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Quebecers stranded by Haiti protests arrive back in Montreal

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The 113 Quebec tourists who were left stranded at resort in Haiti due to protests in and around the country’s capital have landed at Montreal’s Pierre Elliott​ Trudeau airport on Saturday evening.

The vacationers, who were staying at the Royal Decameron resort about 80 kilometres northwest of Port-au-Prince, were transported by helicopter to the Haitian capital’s international airport, then flown to Montreal.

Air Transat, the company through which the tourists booked their vacation packages, put out a statement Saturday afternoon saying that it would be a relief to have the affected passengers back on home soil.

« Our clients and their loved ones had a difficult week, » said Annick Guérard, chief operating officer for Air Transat, in a statement.

Guérard was on site in Port-au-Prince along with company president Jean-François Lemay, overseeing the efforts to fly the 113 travellers home.

« Since tensions came to a head in Haiti, our team has been mobilized and working hard to repatriate our clients safely and as quickly as possible, » reads the statement.

Cinthia Pietrantonio, left, is greeted by her mother at Trudeau airport. (Graham Hughes/Canadian Press)

Starting earlier this week, Haitian protesters blocked streets and highways to rally against skyrocketing inflation and the government’s failure to prosecute the alleged misuse of development funds from an oil assistance program sponsored by Venezuela.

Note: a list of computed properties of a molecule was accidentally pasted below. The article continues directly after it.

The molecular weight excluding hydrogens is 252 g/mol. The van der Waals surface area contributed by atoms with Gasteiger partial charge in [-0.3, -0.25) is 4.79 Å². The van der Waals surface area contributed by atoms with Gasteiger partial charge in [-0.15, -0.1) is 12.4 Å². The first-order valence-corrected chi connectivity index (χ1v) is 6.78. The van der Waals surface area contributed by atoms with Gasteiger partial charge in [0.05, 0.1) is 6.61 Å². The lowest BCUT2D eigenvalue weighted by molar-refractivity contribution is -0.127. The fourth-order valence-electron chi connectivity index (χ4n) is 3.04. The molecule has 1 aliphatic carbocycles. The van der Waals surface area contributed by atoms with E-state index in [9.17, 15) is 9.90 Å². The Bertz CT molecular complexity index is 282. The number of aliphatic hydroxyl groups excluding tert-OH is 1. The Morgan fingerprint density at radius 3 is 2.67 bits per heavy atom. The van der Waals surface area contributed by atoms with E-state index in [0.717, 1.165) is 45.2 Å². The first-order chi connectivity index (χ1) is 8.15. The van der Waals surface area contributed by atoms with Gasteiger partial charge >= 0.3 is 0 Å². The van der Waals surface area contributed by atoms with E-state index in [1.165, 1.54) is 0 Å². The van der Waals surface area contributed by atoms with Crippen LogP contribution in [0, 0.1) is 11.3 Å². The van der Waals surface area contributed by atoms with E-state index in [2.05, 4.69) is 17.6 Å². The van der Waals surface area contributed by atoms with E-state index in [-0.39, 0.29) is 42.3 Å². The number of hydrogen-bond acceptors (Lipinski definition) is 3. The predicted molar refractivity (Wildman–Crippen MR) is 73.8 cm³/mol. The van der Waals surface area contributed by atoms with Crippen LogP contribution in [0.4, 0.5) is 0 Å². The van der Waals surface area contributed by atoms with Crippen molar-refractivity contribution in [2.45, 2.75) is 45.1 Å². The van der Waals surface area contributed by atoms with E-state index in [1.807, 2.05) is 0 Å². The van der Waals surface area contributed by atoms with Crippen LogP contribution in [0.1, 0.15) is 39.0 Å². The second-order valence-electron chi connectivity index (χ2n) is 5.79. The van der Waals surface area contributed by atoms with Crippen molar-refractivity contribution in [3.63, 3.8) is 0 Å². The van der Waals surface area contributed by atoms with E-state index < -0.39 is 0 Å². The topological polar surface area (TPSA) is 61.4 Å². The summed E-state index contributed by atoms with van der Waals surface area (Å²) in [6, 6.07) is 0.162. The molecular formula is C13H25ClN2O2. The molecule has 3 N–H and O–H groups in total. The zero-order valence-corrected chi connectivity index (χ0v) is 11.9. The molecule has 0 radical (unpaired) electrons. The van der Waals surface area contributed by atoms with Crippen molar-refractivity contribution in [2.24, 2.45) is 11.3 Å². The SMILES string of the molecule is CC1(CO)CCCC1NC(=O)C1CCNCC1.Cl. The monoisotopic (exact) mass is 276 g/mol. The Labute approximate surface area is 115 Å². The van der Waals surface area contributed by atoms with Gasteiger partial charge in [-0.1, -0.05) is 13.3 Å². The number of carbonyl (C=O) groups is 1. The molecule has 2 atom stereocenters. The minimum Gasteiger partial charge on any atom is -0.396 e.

The protesters want President Jovenel Moïse to step down, which he has refused to do. At least seven people have died since the demonstrations began Feb. 8.

Watch as a Haitian journalist explains the protesters’ motivations:

Violent protests in Port-au-Prince are calling for the president of the poorest country in the Americas to resign 0:38

The recent protests made the drive to the airport too dangerous, leaving dozens of Canadians — including missionaries and health-care professionals doing aid work — stranded in various towns and villages.

On Friday, Prime Minister Justin Trudeau said Global Affairs Canada and the country’s diplomatic corps are working to keep Canadians who are trying to return from Haiti informed.

But Katherine O’Neil, a nurse from Montreal who is stranded in a different town, south of Port-au-Prince, says she has had trouble getting information from the government.

She and the other Canadian nurses she’s with have managed to charter a helicopter to take them to the airport on Monday.

They plan to be on an Air Canada flight that leaves for Montreal around 3 p.m.

The nurses have raised more than $17,000 through a GoFundMe page to cover the cost of the helicopter, and say they will donate whatever they don’t use for the trip home to the charity they are volunteering with, which is called Hope Grows.

The vacationers, who were staying at the Royal Decameron resort about 80 kilometres northwest of Port-au-Prince, were transported by helicopter to the Haitian capital’s international airport, then flown to Montreal. (Radio-Canada)

The Global Affairs Canada website is advising Canadians to avoid all travel to Haiti, warning the security situation could deteriorate quickly.

In a series of tweets Saturday afternoon, the government indicated the Canadian embassy in Port-au-Prince is still operational and providing consular services.